Tuesday, February 27, 2018

Ennis Franciscan Friary

From Monastic Ireland: 
Ennis Franciscan friary was built on an island at a point where the river Fergus divides. This island is now incorporated into the streetscape of the modern town but remnants of the medieval settlement are evident. Apart from the friary, traces of the O’Brien medieval residence and late medieval houses are scattered throughout the town and it is clear that the friary was deliberately located at a crossing over the river into the settlement. It also benefited from river fisheries. The original O’Brien founder of the friary is unknown – it may have been Donnchadh O’Brien, king of Thomond (d. 1242) but no records survive. The friary appears to have been endowed and re-constructed in the late thirteenth century by a later king, Toirdhealbhach O’Brien (d. 1306) and it was used as the burial place of the O’Briens and the MacNamaras (Mac Conmara), the other powerful lords of the region. Much of Ennis friary survives intact including its very fine stone carvings, now exhibited in the recently refurbished nave of the church.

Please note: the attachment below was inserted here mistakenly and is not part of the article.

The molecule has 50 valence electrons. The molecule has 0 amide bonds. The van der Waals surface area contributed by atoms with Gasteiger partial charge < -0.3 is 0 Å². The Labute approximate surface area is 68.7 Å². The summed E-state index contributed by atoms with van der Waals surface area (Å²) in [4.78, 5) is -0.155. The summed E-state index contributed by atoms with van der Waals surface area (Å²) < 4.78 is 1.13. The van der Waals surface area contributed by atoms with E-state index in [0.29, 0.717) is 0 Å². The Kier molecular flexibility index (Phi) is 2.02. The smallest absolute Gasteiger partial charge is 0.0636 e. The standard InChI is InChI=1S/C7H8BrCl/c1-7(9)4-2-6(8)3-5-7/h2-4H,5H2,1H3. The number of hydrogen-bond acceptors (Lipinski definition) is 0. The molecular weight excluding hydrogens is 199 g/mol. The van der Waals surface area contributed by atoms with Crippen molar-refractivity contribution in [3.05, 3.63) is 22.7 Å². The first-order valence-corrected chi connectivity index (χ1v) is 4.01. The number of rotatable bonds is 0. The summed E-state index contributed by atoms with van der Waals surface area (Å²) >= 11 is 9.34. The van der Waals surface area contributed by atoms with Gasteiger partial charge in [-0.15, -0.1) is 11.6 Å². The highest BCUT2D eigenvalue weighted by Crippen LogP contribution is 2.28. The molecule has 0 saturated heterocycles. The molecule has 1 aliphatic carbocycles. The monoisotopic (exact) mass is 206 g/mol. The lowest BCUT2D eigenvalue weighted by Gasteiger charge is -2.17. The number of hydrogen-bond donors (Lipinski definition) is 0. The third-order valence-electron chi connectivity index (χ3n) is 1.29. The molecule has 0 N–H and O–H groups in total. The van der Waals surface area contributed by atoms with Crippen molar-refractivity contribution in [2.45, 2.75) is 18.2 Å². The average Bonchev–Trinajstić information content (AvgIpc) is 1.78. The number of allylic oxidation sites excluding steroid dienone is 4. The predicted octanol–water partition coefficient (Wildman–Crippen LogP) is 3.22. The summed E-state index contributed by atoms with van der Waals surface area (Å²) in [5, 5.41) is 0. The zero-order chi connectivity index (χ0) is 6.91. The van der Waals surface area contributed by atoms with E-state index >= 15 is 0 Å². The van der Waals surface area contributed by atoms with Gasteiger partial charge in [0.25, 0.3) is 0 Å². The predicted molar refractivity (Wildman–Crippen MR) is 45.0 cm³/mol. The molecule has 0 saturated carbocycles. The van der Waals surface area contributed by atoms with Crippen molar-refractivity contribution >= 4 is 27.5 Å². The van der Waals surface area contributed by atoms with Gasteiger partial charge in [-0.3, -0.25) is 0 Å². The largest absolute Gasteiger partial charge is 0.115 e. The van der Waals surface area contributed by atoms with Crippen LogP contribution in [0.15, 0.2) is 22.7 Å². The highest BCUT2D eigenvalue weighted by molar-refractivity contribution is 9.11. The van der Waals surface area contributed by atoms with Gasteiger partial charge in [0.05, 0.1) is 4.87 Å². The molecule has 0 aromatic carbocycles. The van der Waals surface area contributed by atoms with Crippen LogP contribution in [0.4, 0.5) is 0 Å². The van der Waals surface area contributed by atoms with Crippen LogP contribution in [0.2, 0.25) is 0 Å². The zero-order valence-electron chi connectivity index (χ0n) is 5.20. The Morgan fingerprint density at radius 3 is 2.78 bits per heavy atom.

Ennis friary was one of a series of Franciscan friaries that benefitted from O’Brien patronage between the thirteenth and fifteenth centuries. The fourteenth-century heroic tale Caithréim Thoirdhealbhaigh ‘The Triumphs of Toirdhealbhach’ tells how Toirdhealbhach Ó Briain, king of Thomond supplied the friary with sweet bells, holy crucifixes, a good library, embroidery, glass windows of blue glass, veils and cowls. Under O’Brien patronage the friary flourished as a school for novices (studium) and also as a foundation that attracted accomplished sculptors. In 1375 two friars from Ennis were sent to study in the Franciscan studium in Strasbourg and an Irish lector in theology was appointed in 1441. The late fifteenth century was a particularly active period of building at Ennis. A bell tower was inserted and the south transept was added to the church. (Read more.)


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